Some areas of the park are permanently closed to climbing due to their proximity to sensitive resources or private property. Seasonally, a few climbing areas close to protect wildlife. Visit our Climbing Closures page for more information.

[Park Closure] Road Closures [+ Info]

Black Eagle Mine Road is closed. All paved roads are open. Call 760-367-5500 for more information.

[Caution] Road Restrictions from Flash Flooding Damage

Due to heavy rains in October, South Entrance is open but restricted to one lane in some areas. Use caution. Consider finding an alternate route if you are in an oversized vehicle or driving an RV. The North and West entrances remain open.

RV Rentals in Joshua Tree National Park

Transportation in Joshua Tree National Park

Driving

There are three park entrances. Since the park is utterly huge, it’s almost impossible to miss these points of entry.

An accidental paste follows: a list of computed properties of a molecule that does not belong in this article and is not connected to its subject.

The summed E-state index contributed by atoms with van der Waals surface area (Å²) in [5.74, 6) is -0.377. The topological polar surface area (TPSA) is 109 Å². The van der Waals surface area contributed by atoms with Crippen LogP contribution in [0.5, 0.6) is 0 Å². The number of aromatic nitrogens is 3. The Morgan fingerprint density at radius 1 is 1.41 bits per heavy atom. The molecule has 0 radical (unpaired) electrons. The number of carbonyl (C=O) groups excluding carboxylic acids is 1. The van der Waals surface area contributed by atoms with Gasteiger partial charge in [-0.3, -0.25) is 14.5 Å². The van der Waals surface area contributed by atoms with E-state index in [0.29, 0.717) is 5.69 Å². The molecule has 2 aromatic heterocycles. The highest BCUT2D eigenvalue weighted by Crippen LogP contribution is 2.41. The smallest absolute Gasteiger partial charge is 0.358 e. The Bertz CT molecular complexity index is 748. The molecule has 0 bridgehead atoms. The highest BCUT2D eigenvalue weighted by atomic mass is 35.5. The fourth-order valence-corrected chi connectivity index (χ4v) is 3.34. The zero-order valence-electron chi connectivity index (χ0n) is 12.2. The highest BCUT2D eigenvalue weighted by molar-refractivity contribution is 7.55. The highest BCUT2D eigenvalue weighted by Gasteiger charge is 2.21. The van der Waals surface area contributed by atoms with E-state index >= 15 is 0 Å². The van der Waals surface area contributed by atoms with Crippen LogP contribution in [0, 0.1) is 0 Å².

The west entrance is closest to Los Angeles and San Diego. Take the San Bernardino Freeway (Interstate 10) east almost to Palm Springs. Just east of Whitewater, take Twentynine Palms Highway (Highway 62) north to the Park Visitors’ Center (Park at Twentynine Palms).

The north entrance is also off Twentynine Palms. Take the Quail Springs Road cutoff. The lines at the north entrance are usually much shorter, especially on holidays and weekends.

Visitors coming from Arizona may want to use the south entrance. It’s located off Interstate 10 just east of Indio.

Parking

Generally, the wide-open spaces at Joshua Tree National Park mean that there is plenty of RV parking space. That’s particularly true at visitors’ centers, trailheads, and other points of interest. The Park has a very strict “no trace left behind” policy. So, be sure you clean the area thoroughly before moving on.

Public Transport

The National Park Service offers limited shuttle service originating from the Joshua Tree Visitors’ Center and the Oasis Visitors’ Center. A bus runs about every two hours and provides service to much of the Park.